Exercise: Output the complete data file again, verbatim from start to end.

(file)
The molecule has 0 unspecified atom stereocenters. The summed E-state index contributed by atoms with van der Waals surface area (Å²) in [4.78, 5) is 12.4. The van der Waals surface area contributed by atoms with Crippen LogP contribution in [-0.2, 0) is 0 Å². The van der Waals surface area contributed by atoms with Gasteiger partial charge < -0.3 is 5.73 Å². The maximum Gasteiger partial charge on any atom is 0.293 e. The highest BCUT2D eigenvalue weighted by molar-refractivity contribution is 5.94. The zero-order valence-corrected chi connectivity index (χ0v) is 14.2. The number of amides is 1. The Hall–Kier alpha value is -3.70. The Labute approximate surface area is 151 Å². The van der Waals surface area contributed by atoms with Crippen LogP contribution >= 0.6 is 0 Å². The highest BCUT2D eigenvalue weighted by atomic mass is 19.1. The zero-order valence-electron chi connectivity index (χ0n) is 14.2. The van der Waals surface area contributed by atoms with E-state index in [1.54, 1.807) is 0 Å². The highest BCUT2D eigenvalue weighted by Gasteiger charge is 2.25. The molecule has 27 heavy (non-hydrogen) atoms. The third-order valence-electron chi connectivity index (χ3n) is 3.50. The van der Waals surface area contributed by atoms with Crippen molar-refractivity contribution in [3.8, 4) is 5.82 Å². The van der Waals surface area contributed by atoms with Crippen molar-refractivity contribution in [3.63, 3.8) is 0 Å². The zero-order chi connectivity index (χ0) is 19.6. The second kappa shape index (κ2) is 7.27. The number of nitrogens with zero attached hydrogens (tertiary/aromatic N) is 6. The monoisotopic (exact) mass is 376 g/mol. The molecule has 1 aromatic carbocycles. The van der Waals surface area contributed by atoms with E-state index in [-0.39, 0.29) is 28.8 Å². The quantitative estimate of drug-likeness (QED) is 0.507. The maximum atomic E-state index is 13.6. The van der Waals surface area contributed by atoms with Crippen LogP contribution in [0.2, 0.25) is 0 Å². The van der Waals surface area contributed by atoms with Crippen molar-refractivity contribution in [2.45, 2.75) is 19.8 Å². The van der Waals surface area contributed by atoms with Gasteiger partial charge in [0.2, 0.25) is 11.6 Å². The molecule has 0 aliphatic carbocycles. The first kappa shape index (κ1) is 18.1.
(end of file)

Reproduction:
The molecule has 0 unspecified atom stereocenters. The summed E-state index contributed by atoms with van der Waals surface area (Å²) in [4.78, 5) is 12.4. The van der Waals surface area contributed by atoms with Crippen LogP contribution in [-0.2, 0) is 0 Å². The van der Waals surface area contributed by atoms with Gasteiger partial charge < -0.3 is 5.73 Å². The maximum Gasteiger partial charge on any atom is 0.293 e. The highest BCUT2D eigenvalue weighted by molar-refractivity contribution is 5.94. The zero-order valence-corrected chi connectivity index (χ0v) is 14.2. The number of amides is 1. The Hall–Kier alpha value is -3.70. The Labute approximate surface area is 151 Å². The van der Waals surface area contributed by atoms with Crippen LogP contribution >= 0.6 is 0 Å². The highest BCUT2D eigenvalue weighted by atomic mass is 19.1. The zero-order valence-electron chi connectivity index (χ0n) is 14.2. The van der Waals surface area contributed by atoms with E-state index in [1.54, 1.807) is 0 Å². The highest BCUT2D eigenvalue weighted by Gasteiger charge is 2.25. The molecule has 27 heavy (non-hydrogen) atoms. The third-order valence-electron chi connectivity index (χ3n) is 3.50. The van der Waals surface area contributed by atoms with Crippen molar-refractivity contribution in [3.8, 4) is 5.82 Å². The van der Waals surface area contributed by atoms with Crippen molar-refractivity contribution in [3.63, 3.8) is 0 Å². The zero-order chi connectivity index (χ0) is 19.6. The second kappa shape index (κ2) is 7.27. The number of nitrogens with zero attached hydrogens (tertiary/aromatic N) is 6. The monoisotopic (exact) mass is 376 g/mol. The molecule has 1 aromatic carbocycles. The van der Waals surface area contributed by atoms with E-state index in [-0.39, 0.29) is 28.8 Å². The quantitative estimate of drug-likeness (QED) is 0.507. The maximum atomic E-state index is 13.6. The van der Waals surface area contributed by atoms with Crippen LogP contribution in [0.2, 0.25) is 0 Å². The van der Waals surface area contributed by atoms with Crippen molar-refractivity contribution in [2.45, 2.75) is 19.8 Å². The van der Waals surface area contributed by atoms with Gasteiger partial charge in [0.2, 0.25) is 11.6 Å². The molecule has 0 aliphatic carbocycles. The first kappa shape index (κ1) is 18.1.